The Curse of Elizabeth Faulkner at Charing CrossCultureTheatre
The Curse of Elizabeth Faulkner is a gothic farce, which centres on an Edwardian undertaker who has been struggling to pay his bills. The set is sparse, due to an earlier confrontation with bailiffs, and the play gags on this fact – think low budget, like Garth Marenghi’s Darkplace and just as ridiculous. If you enjoy outrageous comedy like Fawlty Towers or commedia dell’arte such as the modern-day interpretation One Man, Two Guvnors, then this is something aimed at you. Despite this, The Curse of Elizabeth Faulkner may leave some fans of farce a little wanting.
As a transfer from this summer’s Edinburgh Fringe Festival one might expect something a little juicier and laugh-out-loud than what one gets, which is, sadly, a lukewarm black comedy with just the odd moment of genuine hilarity. The gothic theme flails on the empty stage and the humour is dampened by the fact that everyone is trying slightly too hard to make the gags work in such conditions. The laughs are few and far between, with an inordinate amount of elongated pauses, but when they do come, they are well deserved: the actors really do earn their punch lines. Thankfully the characterisation is good enough to almost make up for the lack of belly laughs, the foreboding Bristolian old lady who appears with a black sheet over her face throughout especially rectifying a lot of the production’s wrongs.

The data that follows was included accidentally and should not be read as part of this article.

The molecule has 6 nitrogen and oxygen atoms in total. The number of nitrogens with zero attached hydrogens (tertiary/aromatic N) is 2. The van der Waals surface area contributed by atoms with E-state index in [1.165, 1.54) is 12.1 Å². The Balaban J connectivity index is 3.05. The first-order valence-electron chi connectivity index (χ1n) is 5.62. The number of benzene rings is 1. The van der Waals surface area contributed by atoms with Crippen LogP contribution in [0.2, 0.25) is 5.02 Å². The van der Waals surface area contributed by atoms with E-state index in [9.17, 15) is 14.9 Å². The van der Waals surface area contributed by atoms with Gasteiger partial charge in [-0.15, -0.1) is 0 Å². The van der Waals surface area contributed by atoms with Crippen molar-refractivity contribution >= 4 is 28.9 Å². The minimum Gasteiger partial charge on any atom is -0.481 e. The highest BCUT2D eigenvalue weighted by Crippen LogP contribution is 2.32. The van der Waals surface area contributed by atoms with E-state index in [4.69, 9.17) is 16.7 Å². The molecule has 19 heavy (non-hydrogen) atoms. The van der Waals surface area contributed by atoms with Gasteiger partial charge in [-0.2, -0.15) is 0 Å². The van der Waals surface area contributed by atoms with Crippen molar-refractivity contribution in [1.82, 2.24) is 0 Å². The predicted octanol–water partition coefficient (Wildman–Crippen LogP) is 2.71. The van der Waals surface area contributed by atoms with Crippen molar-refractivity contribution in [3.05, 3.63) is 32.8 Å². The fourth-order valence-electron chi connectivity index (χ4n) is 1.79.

Directed by Antony Coleridge, The Curse of Elizabeth Faulkner is a play that promises a whole lot, but ultimately fails to deliver on the London stage. Although the costumes are lacking and the acting occasionally pretty cringe-worthy, there is definitely something here which is worth going to see outside of a beer-fuelled tent in Edinburgh.
The Curse of Elizabeth Faulkner is on at Charing Cross Theatre until 23rd November 2013, for further information or to book visit here.